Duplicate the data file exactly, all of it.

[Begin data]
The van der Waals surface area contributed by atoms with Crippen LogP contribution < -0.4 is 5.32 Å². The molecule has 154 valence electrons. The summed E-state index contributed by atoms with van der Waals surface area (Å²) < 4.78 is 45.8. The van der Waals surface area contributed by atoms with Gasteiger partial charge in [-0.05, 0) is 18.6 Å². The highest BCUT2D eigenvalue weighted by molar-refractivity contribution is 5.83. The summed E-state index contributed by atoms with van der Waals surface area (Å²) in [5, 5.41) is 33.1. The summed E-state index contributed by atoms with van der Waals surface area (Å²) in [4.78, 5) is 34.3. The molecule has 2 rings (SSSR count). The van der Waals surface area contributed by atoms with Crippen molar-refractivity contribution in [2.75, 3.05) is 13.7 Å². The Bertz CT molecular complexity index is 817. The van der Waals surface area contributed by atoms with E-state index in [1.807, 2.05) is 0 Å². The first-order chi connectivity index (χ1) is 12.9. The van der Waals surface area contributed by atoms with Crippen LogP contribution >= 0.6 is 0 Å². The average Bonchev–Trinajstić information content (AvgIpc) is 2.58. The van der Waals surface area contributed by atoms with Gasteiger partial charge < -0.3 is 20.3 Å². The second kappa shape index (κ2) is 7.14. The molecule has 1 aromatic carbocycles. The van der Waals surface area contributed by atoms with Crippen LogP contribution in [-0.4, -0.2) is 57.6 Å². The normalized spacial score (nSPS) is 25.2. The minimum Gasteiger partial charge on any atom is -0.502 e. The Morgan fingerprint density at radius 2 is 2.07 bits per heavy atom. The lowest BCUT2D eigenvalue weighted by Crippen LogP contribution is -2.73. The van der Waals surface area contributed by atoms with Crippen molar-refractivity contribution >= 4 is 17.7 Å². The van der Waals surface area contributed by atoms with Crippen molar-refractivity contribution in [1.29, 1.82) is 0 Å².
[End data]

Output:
The van der Waals surface area contributed by atoms with Crippen LogP contribution < -0.4 is 5.32 Å². The molecule has 154 valence electrons. The summed E-state index contributed by atoms with van der Waals surface area (Å²) < 4.78 is 45.8. The van der Waals surface area contributed by atoms with Gasteiger partial charge in [-0.05, 0) is 18.6 Å². The highest BCUT2D eigenvalue weighted by molar-refractivity contribution is 5.83. The summed E-state index contributed by atoms with van der Waals surface area (Å²) in [5, 5.41) is 33.1. The summed E-state index contributed by atoms with van der Waals surface area (Å²) in [4.78, 5) is 34.3. The molecule has 2 rings (SSSR count). The van der Waals surface area contributed by atoms with Crippen molar-refractivity contribution in [2.75, 3.05) is 13.7 Å². The Bertz CT molecular complexity index is 817. The van der Waals surface area contributed by atoms with E-state index in [1.807, 2.05) is 0 Å². The first-order chi connectivity index (χ1) is 12.9. The van der Waals surface area contributed by atoms with Crippen LogP contribution >= 0.6 is 0 Å². The average Bonchev–Trinajstić information content (AvgIpc) is 2.58. The van der Waals surface area contributed by atoms with Gasteiger partial charge < -0.3 is 20.3 Å². The second kappa shape index (κ2) is 7.14. The molecule has 1 aromatic carbocycles. The van der Waals surface area contributed by atoms with Crippen LogP contribution in [-0.4, -0.2) is 57.6 Å². The normalized spacial score (nSPS) is 25.2. The minimum Gasteiger partial charge on any atom is -0.502 e. The Morgan fingerprint density at radius 2 is 2.07 bits per heavy atom. The lowest BCUT2D eigenvalue weighted by Crippen LogP contribution is -2.73. The van der Waals surface area contributed by atoms with Crippen molar-refractivity contribution >= 4 is 17.7 Å². The van der Waals surface area contributed by atoms with Crippen molar-refractivity contribution in [1.29, 1.82) is 0 Å².